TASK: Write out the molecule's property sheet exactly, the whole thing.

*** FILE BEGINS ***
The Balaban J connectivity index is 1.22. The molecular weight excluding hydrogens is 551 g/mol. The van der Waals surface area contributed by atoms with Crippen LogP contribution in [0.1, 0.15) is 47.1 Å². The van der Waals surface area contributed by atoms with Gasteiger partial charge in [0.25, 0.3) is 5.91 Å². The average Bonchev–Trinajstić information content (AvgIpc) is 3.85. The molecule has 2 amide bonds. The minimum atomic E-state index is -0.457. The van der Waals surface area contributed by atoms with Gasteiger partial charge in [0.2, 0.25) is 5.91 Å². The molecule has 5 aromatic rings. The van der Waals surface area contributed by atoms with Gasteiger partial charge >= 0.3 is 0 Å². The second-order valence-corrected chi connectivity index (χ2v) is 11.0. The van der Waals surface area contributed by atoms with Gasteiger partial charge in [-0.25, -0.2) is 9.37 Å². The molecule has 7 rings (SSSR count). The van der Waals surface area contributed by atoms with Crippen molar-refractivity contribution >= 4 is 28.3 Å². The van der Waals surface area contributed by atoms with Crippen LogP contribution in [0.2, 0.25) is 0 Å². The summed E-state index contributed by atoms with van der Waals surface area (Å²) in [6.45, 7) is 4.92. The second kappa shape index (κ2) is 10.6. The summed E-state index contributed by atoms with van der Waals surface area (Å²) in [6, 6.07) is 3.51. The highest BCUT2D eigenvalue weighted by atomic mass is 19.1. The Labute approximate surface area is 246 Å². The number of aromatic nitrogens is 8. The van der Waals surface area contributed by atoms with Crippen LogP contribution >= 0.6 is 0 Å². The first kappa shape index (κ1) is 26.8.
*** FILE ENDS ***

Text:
The Balaban J connectivity index is 1.22. The molecular weight excluding hydrogens is 551 g/mol. The van der Waals surface area contributed by atoms with Crippen LogP contribution in [0.1, 0.15) is 47.1 Å². The van der Waals surface area contributed by atoms with Gasteiger partial charge in [0.25, 0.3) is 5.91 Å². The average Bonchev–Trinajstić information content (AvgIpc) is 3.85. The molecule has 2 amide bonds. The minimum atomic E-state index is -0.457. The van der Waals surface area contributed by atoms with Gasteiger partial charge in [0.2, 0.25) is 5.91 Å². The molecule has 5 aromatic rings. The van der Waals surface area contributed by atoms with Gasteiger partial charge >= 0.3 is 0 Å². The second-order valence-corrected chi connectivity index (χ2v) is 11.0. The van der Waals surface area contributed by atoms with Gasteiger partial charge in [-0.25, -0.2) is 9.37 Å². The molecule has 7 rings (SSSR count). The van der Waals surface area contributed by atoms with Crippen molar-refractivity contribution >= 4 is 28.3 Å². The van der Waals surface area contributed by atoms with Crippen LogP contribution in [0.2, 0.25) is 0 Å². The summed E-state index contributed by atoms with van der Waals surface area (Å²) in [6.45, 7) is 4.92. The second kappa shape index (κ2) is 10.6. The summed E-state index contributed by atoms with van der Waals surface area (Å²) in [6, 6.07) is 3.51. The highest BCUT2D eigenvalue weighted by atomic mass is 19.1. The Labute approximate surface area is 246 Å². The number of aromatic nitrogens is 8. The van der Waals surface area contributed by atoms with Crippen LogP contribution >= 0.6 is 0 Å². The first kappa shape index (κ1) is 26.8.